The impact of concentrated animal feeding operations, Emerald Sky Dairy and environmental justice issues in Emerald, Wisconsin

 
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Kim Dupre describes herself as an average farm kid from Iowa. She understands rural life and admires the ways that it provides hopefulness among uncertainty. But Kim left her Emerald home of 20 years when other homeowners located near the town’s concentrated animal feeding operation (or CAFO) discovered their drinking water had been contaminated.

Kim understands the benefits of manure, and explains that working with the land to create comprehensive care has many benefits, but she said, "When you start treating your ground more like a dumping waste area as opposed to doing what you need to do to restore the soil, that is a big difference."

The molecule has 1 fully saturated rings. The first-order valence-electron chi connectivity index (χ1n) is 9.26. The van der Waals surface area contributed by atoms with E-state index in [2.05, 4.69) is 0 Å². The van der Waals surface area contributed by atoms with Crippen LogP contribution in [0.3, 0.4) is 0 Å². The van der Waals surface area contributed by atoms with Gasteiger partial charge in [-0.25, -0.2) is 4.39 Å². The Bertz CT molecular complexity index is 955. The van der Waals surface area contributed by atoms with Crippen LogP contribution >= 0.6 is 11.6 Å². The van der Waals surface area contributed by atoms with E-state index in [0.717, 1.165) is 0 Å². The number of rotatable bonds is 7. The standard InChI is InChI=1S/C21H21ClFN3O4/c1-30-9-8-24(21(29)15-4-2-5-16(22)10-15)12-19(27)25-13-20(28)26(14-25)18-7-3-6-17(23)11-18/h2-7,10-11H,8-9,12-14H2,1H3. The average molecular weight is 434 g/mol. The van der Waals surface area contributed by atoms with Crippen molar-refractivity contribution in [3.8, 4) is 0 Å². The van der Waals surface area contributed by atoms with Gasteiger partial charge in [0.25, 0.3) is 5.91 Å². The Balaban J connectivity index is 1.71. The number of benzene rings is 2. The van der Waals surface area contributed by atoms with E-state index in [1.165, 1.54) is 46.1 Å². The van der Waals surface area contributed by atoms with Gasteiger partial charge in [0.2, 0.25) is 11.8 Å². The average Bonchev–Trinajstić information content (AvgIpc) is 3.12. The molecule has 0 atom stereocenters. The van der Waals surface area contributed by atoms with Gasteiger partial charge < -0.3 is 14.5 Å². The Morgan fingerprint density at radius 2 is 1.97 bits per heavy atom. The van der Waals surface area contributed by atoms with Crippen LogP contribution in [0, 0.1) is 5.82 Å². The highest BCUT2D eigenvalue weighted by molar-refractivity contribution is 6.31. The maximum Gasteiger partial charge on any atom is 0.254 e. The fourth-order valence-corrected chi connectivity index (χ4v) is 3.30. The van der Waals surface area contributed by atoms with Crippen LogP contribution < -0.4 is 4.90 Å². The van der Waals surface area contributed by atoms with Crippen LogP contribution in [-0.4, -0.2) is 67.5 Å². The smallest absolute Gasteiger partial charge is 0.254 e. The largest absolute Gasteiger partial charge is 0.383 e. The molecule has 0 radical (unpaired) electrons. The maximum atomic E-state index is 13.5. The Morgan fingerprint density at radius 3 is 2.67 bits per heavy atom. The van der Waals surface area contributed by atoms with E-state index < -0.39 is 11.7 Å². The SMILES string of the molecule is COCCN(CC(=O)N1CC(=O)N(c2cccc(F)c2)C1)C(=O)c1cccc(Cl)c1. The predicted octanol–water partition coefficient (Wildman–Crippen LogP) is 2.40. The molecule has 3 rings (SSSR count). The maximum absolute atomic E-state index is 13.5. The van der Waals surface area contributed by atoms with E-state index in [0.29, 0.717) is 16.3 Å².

Kim is invested in environmental justice and spent her time in Emerald supporting her neighbors and fighting against CAFO's in her area. Although state and federal laws regulate CAFO's, they can still potentially contaminate the surface and groundwater. The waste that is produced by CAFO's is a much greater volume than any other family farm. When manure from CAFO's is over applied, it can't be absorbed by the land, which causes it to run off into groundwater sources.

That manure carries viruses, bacteria, oxygen-depleting nutrients, and other toxins.

Emerald is a rural residential area, meaning that it consists of mostly hobby farms or small-scale farming; it is not an agricultural district. But when Emerald Sky Dairy moved into town, things began to change. Town hall meetings were packed, and the township did not want Emerald Sky Dairy to come in because they were concerned about their water.

Rising nitrates and health consequences

At first, it was only 700 cows at a time. Emerald Sky Dairy wanted to use a biodigester to transfer the manure into natural gas and then pipe the natural gas to a pipeline in Baldwin. "They had huge plans for green technology, which isn't a bad thing, especially if it would have worked, but it didn't," said Kim.